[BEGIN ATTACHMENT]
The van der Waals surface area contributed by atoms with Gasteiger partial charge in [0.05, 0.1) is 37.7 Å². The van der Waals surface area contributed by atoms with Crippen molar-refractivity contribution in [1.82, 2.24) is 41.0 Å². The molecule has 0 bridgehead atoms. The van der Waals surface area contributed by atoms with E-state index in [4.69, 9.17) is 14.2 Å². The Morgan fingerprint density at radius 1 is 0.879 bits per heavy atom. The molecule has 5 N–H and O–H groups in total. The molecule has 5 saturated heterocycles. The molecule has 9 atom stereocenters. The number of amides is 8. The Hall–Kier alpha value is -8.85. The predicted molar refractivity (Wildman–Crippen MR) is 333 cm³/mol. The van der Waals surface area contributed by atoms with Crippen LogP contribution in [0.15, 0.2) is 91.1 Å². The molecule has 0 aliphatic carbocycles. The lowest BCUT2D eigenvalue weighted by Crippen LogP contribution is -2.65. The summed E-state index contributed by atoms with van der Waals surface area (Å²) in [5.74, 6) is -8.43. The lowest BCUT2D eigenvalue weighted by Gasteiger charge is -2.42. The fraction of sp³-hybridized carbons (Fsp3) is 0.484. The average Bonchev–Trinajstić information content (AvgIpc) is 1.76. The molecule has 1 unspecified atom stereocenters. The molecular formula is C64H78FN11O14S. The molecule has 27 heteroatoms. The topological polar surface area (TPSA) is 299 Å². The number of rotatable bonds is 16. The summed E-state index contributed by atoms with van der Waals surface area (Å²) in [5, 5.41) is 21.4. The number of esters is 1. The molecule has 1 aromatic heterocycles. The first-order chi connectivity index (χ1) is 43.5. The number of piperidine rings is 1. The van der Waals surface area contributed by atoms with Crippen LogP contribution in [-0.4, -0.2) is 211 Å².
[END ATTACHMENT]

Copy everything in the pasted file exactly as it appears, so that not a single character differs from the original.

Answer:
The van der Waals surface area contributed by atoms with Gasteiger partial charge in [0.05, 0.1) is 37.7 Å². The van der Waals surface area contributed by atoms with Crippen molar-refractivity contribution in [1.82, 2.24) is 41.0 Å². The molecule has 0 bridgehead atoms. The van der Waals surface area contributed by atoms with E-state index in [4.69, 9.17) is 14.2 Å². The Morgan fingerprint density at radius 1 is 0.879 bits per heavy atom. The molecule has 5 N–H and O–H groups in total. The molecule has 5 saturated heterocycles. The molecule has 9 atom stereocenters. The number of amides is 8. The Hall–Kier alpha value is -8.85. The predicted molar refractivity (Wildman–Crippen MR) is 333 cm³/mol. The van der Waals surface area contributed by atoms with Crippen LogP contribution in [0.15, 0.2) is 91.1 Å². The molecule has 0 aliphatic carbocycles. The lowest BCUT2D eigenvalue weighted by Crippen LogP contribution is -2.65. The summed E-state index contributed by atoms with van der Waals surface area (Å²) in [5.74, 6) is -8.43. The lowest BCUT2D eigenvalue weighted by Gasteiger charge is -2.42. The fraction of sp³-hybridized carbons (Fsp3) is 0.484. The average Bonchev–Trinajstić information content (AvgIpc) is 1.76. The molecule has 1 unspecified atom stereocenters. The molecular formula is C64H78FN11O14S. The molecule has 27 heteroatoms. The topological polar surface area (TPSA) is 299 Å². The number of rotatable bonds is 16. The summed E-state index contributed by atoms with van der Waals surface area (Å²) in [5, 5.41) is 21.4. The number of esters is 1. The molecule has 1 aromatic heterocycles. The first-order chi connectivity index (χ1) is 43.5. The number of piperidine rings is 1. The van der Waals surface area contributed by atoms with Crippen LogP contribution in [-0.4, -0.2) is 211 Å².